Reply
          • Emma
            March 4, 2018 at 8:52 pm

            meant to say…you don’t need to post my message. I don’t even expect you to. But I wanted you to know I feel for you that you worked so hard to do this for people and they can’t even open their eyes and SEE. Sometimes it makes me crazy to see how spoiled people act.

            LOL Thanks for the recipe though. I’m really anxious to try it. I’ve been craving one of these for a while.
            And I guess I need to be more afraid of things. I’ve never been afraid of cooking with gas. It’s much better than electricity. And I do have a tinge of nervousness about hot oil…but not to the extent that I wouldn’t do it!

          • Lindsey
            March 20, 2018 at 2:09 pm

            Haha! Thank you for your comment and empathy! Sometimes I do get frustrated because my content is free, so a little extra work isn’t the end of the world!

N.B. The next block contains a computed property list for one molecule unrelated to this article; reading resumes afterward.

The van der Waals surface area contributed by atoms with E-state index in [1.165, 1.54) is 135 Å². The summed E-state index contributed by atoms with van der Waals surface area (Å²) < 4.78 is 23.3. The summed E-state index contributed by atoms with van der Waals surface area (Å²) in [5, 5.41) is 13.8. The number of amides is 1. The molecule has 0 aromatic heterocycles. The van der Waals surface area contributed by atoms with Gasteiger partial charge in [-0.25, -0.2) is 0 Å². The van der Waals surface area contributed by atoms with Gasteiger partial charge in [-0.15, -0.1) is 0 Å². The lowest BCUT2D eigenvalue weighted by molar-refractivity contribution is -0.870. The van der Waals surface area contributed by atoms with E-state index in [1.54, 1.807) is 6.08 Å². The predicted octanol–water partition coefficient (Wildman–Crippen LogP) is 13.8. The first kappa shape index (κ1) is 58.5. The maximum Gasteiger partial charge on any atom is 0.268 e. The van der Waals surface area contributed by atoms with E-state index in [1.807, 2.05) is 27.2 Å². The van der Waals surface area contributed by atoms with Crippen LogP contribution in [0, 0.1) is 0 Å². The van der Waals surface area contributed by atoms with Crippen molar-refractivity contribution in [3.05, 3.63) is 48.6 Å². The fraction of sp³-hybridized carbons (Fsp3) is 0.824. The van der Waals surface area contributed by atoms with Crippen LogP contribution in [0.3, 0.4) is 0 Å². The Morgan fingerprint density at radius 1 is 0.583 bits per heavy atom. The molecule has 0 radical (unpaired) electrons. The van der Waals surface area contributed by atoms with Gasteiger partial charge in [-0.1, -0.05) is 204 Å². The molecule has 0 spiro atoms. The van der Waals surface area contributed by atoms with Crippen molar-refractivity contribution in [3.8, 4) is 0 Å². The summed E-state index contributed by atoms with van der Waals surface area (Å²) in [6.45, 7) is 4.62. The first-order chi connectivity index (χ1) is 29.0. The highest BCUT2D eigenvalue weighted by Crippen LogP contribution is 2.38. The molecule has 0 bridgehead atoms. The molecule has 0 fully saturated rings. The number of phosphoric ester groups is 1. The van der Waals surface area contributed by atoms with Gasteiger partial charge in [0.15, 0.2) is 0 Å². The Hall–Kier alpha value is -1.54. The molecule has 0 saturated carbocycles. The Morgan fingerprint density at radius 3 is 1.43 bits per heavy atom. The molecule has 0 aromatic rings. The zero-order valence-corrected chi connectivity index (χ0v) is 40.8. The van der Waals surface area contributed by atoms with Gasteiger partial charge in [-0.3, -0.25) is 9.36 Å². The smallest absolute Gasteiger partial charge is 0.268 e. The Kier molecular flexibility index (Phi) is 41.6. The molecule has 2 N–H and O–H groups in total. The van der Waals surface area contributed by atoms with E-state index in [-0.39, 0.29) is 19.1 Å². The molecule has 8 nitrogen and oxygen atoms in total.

I really hope you do try it! I make large batches of these (and others that I have since created) at the restaurant and they are a HUGE success! You can do it!

  • Lynn @ Fresh April Flours
    February 22, 2016 at 6:39 pm

    “So happy I fried,” hahahaha. Love it. These donuts look soooo good, and so authentic! You are a donut master, Lindsey!

    Reply
    • Lindsey
      February 23, 2016 at 12:59 am

      Thanks, Lynn! And I’m so glad that someone else appreciate that awful joke, but it cracked me up! lol

      Reply
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  • Medha @ Whisk & Shout
    February 22, 2016 at 8:31 pm